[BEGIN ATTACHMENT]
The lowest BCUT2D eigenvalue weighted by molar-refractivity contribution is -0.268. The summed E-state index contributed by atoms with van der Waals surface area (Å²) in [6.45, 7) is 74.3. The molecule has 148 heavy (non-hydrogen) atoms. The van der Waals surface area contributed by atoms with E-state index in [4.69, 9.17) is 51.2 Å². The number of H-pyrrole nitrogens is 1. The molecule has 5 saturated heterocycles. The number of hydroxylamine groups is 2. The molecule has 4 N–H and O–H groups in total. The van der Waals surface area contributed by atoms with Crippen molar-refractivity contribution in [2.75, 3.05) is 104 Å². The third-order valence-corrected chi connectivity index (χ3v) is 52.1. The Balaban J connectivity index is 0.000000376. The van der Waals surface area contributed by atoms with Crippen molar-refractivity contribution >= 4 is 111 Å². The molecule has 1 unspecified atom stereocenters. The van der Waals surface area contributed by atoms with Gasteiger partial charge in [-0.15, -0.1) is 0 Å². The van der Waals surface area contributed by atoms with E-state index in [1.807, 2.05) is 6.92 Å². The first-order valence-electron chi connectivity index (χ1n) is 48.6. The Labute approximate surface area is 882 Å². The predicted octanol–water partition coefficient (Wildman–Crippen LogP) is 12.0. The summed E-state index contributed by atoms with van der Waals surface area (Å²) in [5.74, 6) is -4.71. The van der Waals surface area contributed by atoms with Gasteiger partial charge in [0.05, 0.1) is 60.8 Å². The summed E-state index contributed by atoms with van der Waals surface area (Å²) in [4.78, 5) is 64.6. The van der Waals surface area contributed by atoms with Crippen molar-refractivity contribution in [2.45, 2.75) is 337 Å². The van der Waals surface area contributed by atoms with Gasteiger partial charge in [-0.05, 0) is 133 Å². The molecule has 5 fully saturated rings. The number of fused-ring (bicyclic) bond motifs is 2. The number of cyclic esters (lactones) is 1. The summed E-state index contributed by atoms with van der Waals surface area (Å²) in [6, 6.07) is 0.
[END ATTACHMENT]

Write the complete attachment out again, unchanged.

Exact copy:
The lowest BCUT2D eigenvalue weighted by molar-refractivity contribution is -0.268. The summed E-state index contributed by atoms with van der Waals surface area (Å²) in [6.45, 7) is 74.3. The molecule has 148 heavy (non-hydrogen) atoms. The van der Waals surface area contributed by atoms with E-state index in [4.69, 9.17) is 51.2 Å². The number of H-pyrrole nitrogens is 1. The molecule has 5 saturated heterocycles. The number of hydroxylamine groups is 2. The molecule has 4 N–H and O–H groups in total. The van der Waals surface area contributed by atoms with Crippen molar-refractivity contribution in [2.75, 3.05) is 104 Å². The third-order valence-corrected chi connectivity index (χ3v) is 52.1. The Balaban J connectivity index is 0.000000376. The van der Waals surface area contributed by atoms with Crippen molar-refractivity contribution >= 4 is 111 Å². The molecule has 1 unspecified atom stereocenters. The van der Waals surface area contributed by atoms with Gasteiger partial charge in [-0.15, -0.1) is 0 Å². The van der Waals surface area contributed by atoms with E-state index in [1.807, 2.05) is 6.92 Å². The first-order valence-electron chi connectivity index (χ1n) is 48.6. The Labute approximate surface area is 882 Å². The predicted octanol–water partition coefficient (Wildman–Crippen LogP) is 12.0. The summed E-state index contributed by atoms with van der Waals surface area (Å²) in [5.74, 6) is -4.71. The van der Waals surface area contributed by atoms with Gasteiger partial charge in [0.05, 0.1) is 60.8 Å². The summed E-state index contributed by atoms with van der Waals surface area (Å²) in [4.78, 5) is 64.6. The van der Waals surface area contributed by atoms with Crippen molar-refractivity contribution in [2.45, 2.75) is 337 Å². The van der Waals surface area contributed by atoms with Gasteiger partial charge in [-0.05, 0) is 133 Å². The molecule has 5 fully saturated rings. The number of fused-ring (bicyclic) bond motifs is 2. The number of cyclic esters (lactones) is 1. The summed E-state index contributed by atoms with van der Waals surface area (Å²) in [6, 6.07) is 0.